There is a medium sized eddy on river left just above Zippy's and below Sulphite. There is also a good (but sometimes rough) play hole at this spot. Downstream the river makes a gradual right hand turn and gets more difficult as you run through. Run river center and catch the eddies behind the rocks which are located about every 50 yards apart just left of center. This will allow you to control your speed and do a bit of boat scouting from the eddy. After the last boulder you will see a horizon line at river center, peal out and head directly down the center channel but be prepared to maneuver left or right to thread yourself through the easiest part of the hole below the drop. Downstream from this point the river passes under another railroad bridge with abutments at an angle to the current. This angle results in a sudden shift in current direction that you must be aware of. There are three abutments with five channels. The two channels on either bank are usually clogged with debris so they must be avoided. The second channel from the left bank is usually the easiest. With higher water the middle channel is passable and with higher water still all three channels are passable. Takeout river left just below the drop. Make sure you scout this rapid from the takeout before you run. Debris sometimes lodges on the abutments and may cut off a channel. Also if you are paddling during the winter months, ice shelves can form on the abutments and in the calm water below the drop sometimes all the way across the river. If you are paddling in high water (>1800cfs), this section should be considered class IV-IV+. At levels above 2400 cfs the current can rise up above the abutments and sieve through the wooden bridge supports also the current leads right up to a vertical unrunable dam. Many boats and paddles have been lost over this dam but luckily no people. In low to medium water avoid running near either bank. There are many pinning rocks on river left and a possibility of strainers on river right.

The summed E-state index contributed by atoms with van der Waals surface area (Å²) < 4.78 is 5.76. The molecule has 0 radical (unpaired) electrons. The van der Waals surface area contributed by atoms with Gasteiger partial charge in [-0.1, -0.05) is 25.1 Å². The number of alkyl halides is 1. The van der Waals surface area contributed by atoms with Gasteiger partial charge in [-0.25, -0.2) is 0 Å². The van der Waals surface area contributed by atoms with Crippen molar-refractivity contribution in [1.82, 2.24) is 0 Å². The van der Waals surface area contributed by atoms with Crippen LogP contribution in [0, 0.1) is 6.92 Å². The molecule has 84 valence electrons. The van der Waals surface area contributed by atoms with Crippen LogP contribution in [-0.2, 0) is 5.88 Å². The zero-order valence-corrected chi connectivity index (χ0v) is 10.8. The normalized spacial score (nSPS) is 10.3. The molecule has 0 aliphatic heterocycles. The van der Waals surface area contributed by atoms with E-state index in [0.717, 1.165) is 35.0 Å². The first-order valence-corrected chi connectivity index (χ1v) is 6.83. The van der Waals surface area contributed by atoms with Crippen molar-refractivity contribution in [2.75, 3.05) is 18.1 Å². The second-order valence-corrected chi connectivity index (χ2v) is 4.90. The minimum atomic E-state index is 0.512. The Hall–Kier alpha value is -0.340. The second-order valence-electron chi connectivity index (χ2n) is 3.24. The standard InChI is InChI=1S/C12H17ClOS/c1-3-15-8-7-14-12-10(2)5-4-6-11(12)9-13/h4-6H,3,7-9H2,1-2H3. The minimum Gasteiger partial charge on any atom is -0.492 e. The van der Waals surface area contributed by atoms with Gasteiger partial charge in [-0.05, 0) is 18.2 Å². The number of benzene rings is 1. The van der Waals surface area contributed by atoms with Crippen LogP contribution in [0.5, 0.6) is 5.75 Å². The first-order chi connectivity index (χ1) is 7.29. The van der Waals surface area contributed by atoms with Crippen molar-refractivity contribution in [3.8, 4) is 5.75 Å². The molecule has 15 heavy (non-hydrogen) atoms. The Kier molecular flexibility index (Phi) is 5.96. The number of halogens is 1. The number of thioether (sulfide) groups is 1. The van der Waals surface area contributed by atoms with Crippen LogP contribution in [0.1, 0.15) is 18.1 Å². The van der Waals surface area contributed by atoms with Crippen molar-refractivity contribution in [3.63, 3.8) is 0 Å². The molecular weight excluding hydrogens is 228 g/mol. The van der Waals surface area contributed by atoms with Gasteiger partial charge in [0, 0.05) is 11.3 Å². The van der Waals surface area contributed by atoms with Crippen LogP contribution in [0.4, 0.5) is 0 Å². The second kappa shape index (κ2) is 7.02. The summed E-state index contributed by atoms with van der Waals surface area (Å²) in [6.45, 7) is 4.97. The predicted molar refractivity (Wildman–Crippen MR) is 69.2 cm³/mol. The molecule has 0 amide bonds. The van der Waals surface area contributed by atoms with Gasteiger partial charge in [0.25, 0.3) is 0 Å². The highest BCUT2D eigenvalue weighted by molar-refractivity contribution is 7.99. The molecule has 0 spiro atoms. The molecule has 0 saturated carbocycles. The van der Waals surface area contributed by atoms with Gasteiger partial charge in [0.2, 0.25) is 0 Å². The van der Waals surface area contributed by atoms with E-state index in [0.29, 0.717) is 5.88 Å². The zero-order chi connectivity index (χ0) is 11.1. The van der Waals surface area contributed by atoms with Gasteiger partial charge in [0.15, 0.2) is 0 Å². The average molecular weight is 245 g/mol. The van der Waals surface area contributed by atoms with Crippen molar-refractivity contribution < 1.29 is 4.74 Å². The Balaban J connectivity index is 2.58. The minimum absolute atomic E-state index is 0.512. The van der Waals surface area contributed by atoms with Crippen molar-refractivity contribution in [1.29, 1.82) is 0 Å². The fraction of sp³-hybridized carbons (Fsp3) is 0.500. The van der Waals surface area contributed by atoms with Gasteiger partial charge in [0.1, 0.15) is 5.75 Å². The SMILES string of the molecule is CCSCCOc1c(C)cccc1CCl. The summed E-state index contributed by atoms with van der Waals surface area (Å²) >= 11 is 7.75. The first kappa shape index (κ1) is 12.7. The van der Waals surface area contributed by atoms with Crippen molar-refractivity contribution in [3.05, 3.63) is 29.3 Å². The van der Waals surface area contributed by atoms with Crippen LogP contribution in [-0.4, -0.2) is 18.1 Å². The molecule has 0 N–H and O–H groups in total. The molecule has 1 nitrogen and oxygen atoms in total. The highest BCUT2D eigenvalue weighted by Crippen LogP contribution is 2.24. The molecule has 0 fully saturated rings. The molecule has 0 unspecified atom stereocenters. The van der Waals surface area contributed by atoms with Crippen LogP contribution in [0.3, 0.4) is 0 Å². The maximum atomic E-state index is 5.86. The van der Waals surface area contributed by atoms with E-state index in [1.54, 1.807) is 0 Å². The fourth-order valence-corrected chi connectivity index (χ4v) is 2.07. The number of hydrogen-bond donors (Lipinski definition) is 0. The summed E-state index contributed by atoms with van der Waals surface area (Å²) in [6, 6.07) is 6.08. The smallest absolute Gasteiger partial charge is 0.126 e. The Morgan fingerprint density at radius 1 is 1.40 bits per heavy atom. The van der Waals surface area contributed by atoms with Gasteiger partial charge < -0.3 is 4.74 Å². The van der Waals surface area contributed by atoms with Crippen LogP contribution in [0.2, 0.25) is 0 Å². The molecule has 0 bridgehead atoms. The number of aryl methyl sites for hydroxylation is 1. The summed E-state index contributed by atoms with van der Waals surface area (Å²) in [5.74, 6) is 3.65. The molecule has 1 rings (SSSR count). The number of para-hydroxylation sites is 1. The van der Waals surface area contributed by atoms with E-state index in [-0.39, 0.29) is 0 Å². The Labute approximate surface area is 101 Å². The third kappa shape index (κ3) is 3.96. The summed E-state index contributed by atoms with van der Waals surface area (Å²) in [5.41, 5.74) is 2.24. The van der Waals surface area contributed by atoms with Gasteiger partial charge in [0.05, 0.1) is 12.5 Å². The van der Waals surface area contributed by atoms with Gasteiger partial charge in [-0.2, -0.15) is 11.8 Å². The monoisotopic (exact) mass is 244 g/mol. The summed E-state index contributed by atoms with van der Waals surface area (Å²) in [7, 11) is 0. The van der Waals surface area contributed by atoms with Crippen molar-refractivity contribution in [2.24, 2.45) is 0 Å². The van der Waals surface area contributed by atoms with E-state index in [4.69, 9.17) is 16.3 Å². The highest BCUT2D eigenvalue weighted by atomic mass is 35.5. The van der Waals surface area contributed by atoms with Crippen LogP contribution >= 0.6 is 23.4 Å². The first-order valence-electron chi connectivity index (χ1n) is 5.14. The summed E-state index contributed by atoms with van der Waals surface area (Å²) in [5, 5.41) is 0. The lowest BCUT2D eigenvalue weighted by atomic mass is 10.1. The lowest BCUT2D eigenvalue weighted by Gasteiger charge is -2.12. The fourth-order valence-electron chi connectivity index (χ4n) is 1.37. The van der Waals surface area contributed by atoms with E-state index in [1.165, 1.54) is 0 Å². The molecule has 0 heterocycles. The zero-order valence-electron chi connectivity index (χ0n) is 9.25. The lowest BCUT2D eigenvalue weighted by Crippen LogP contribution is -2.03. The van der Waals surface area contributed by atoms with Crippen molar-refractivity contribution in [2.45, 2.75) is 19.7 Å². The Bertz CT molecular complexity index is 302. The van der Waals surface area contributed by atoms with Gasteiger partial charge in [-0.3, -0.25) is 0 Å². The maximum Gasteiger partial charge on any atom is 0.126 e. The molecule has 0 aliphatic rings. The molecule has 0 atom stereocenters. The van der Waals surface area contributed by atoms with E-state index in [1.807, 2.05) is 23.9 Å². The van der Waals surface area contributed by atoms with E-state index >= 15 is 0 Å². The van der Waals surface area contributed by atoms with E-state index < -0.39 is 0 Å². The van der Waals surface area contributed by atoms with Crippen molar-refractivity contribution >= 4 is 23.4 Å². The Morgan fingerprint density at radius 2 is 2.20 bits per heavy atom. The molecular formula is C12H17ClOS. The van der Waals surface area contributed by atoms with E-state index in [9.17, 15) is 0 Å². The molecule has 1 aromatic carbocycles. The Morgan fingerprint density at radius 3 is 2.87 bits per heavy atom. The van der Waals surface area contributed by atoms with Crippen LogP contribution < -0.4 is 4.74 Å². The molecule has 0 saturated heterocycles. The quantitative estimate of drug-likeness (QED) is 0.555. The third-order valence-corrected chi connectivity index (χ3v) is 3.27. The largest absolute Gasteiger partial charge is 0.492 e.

Also see the Zippy's map
ran the Winnie twice the day after the comment about the railroad rapid wood was posted. Level was similar, 1600 or so. Some of the tree that was sticking out to the left of the pylon seems to have broken-- the far right channel is still obstructed, but getting past it on the left is pretty easy. I didn't try sneaking on the right but it looks like that would be much harder then the left line now
I encourage everyone to contribute a brick to the new Trestle View Park project at the end of the run -- which is now almost entirely complete! The park was built/designed largely to accomodate whitewater boaters, and the town has done a very nice job of creating a very welcoming spot for us.
I encourage everyone to contribute a brick to the new Trestle View Park project at the end of the run. In the meantime, beware the copious amounts of dog poo in the lot at the take-out. It's everywhere!
8 years ago
9 years ago
by Curt Crittenden
by alan darling
12 years ago
by Skip Morris
The river is passable (but very scratchy) all the way down to 200 cfs. The minimum recommended for a relatively fluid run is 350 cfs. From 350 cfs to 650 cfs the river should be rated class III. Above 1800 cfs all rapids from Coliseum down blend together as one long difficult rapid. This should be considered a Class IV run at this level. Above 2400 cfs, class IV+. The reason for the maximum recommended flow to run the river set at 2800 cfs is the extreme danger of a swim on the lower half of the river. Actually any swim on Zippy's or Coliseum is dangerous in high water.